Economy

Everything You Wanted To Know About New Livestock Sales Rules But Were Too Embarrassed To Ask

Cows in India (Allison Joyce/Getty Images)
Snapshot
  • Here is a gist of the new live stock rules, and how they will make a difference.

In 2014, a Public Interest Litigation (PIL) was filed in the Supreme Court by animal rights activist Gauri Maulekhi asking the Court to direct the Government of India and various border states of India to take steps to prevent illegal trafficking of cattle to Nepal. Large scale trafficking of cattle to Nepal was taking place for sacrifice as part of the Gadhimai Festival held annually.

The Supreme Court heard the matter over nearly two years and passed several orders. The core of the matter, with a nudge from the two-judge-bench, was to be settled through an agreement between the Central government and the governments of the states of Bihar, West Bengal, Uttar Pradesh, Haryana, Rajasthan, Tripura, Andhra Pradesh, Orissa and Arunachal Pradesh.

With the Supreme Court’s direction and approval, a committee was setup under the chairmanship of Banshi Dhar Sharma, DG, Sahastra Seema Bal and a report with steps to address this problem was submitted to the court. The Supreme Court accepted this report and directed the Central government and state government to take steps towards compliance.

This order was passed on 13 July 2015.

Each state government, in addition to several other steps, had to do the following:
Constitute a district SPCA, within four weeks

- Constitute Animal Welfare Boards, within four weeks

- Submit a compliance report to the Court, within eight weeks

As part of the same committee report, accepted by the Court, the Central Government had to frame rules under Section 38 of the Prevention of Cruelty to Animals Act, 1960, specifically to ensure reduction in cruelty to animals in livestock markets, sale, etc.

On the 4 July 2016, the Supreme Court passed an order confirming the receipt of compliance reports by all concerned states. The bench noted that the Centre had not yet complied with its direction to frame and notify rules.

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The Government of India responded that it is bound to frame the rules as per the directions of the Court, and would do so soon. The matter was posted for 12 July 2016.

On the 12 July 2016, the Supreme Court disposed of the case under the following directions.

- The Central government, which had informed the court that draft rules were almost ready, should finalise the rules ‘within three months’.

- The Central government would convene meetings between itself and the various stakeholder states to arrive at a comprehensive future plan to resolve this problem.

Notification of Regulation of Livestock Market Rules:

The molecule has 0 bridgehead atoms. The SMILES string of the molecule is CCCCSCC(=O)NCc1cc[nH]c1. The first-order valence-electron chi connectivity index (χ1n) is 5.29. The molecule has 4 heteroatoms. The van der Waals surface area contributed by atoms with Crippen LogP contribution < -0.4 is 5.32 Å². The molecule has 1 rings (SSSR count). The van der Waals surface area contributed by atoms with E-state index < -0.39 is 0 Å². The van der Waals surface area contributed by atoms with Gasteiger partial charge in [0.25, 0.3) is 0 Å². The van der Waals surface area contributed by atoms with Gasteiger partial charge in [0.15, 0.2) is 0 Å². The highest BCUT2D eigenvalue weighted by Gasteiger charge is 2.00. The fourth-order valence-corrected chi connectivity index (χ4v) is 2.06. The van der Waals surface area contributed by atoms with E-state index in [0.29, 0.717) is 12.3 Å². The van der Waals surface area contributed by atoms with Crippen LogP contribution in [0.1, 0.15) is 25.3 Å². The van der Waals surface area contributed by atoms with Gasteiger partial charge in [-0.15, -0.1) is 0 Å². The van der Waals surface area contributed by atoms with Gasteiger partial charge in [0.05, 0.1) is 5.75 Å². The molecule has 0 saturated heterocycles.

As per the orders of the Supreme Court, as highlighted above, the Government of India framed the rules for governing livestock markets, placed it for review and feedback, and in the end notified the rules (with finalisation based on feedback inputs) on the 23 May 2017.

Aim of notification:

Based on the SSB led Committee report submitted to the Supreme Court, and the directions of the Court, the Government of India decided to modify the structure of the sale of livestock.

“The livestock markets are intended to become hubs for trade for animal for agriculture through this process and animal for slaughter will have to be bought from the farmers at the farms”
The official press release by the Government of India.

To obtain better control over the whole process of cattle trade, the following two decisions have been taken.

- Livestock markets will now be dedicated for trading of animals for agriculture.

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- Animal purchases for slaughter will have to happen from farmers directly

Some key Questions

Has purchase of cattle for slaughter been banned by this notification?

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No. Livestock markets, though, are no longer the place for purchase of cattle for animal slaughter.

Have state governments lost their power in framing rules governing cattle sale for slaughter?

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No. Under section 38 of the PCA, the central government has now ‘redefined some aspects of the business model’ for purchase of animals for agriculture and slaughter. The rules regarding what cattle to purchase, what is not allowed to be purchased for slaughter, where to slaughter, how to slaughter, etc will all be completely decided by the respective state governments.

Has legal purchase of cattle been banned?

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No.

Has the process of legal purchase of cattle for slaughter become difficult?

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In my humble opinion, yes.

Many news articles are claiming that the notification was issued by the government in a surprise move, and in a hurry. Is this true?

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No. The move by the Centre was due to the directions of the Supreme Court. Further, the deadline for implementing this was October 2016 whereas it became a reality only in May 2017.

Could the whole process of coming up with guidelines have been better executed?

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(Again, just my opinion) Yes. At least definitely on the communication and media management side.

Were the states kept in dark about the whole process?

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At least all the states with international borders were fully aware of the developments. West Bengal, which is now protesting the move, was also fully aware.

This piece was first published on Secure Core and has been republished here with permission.

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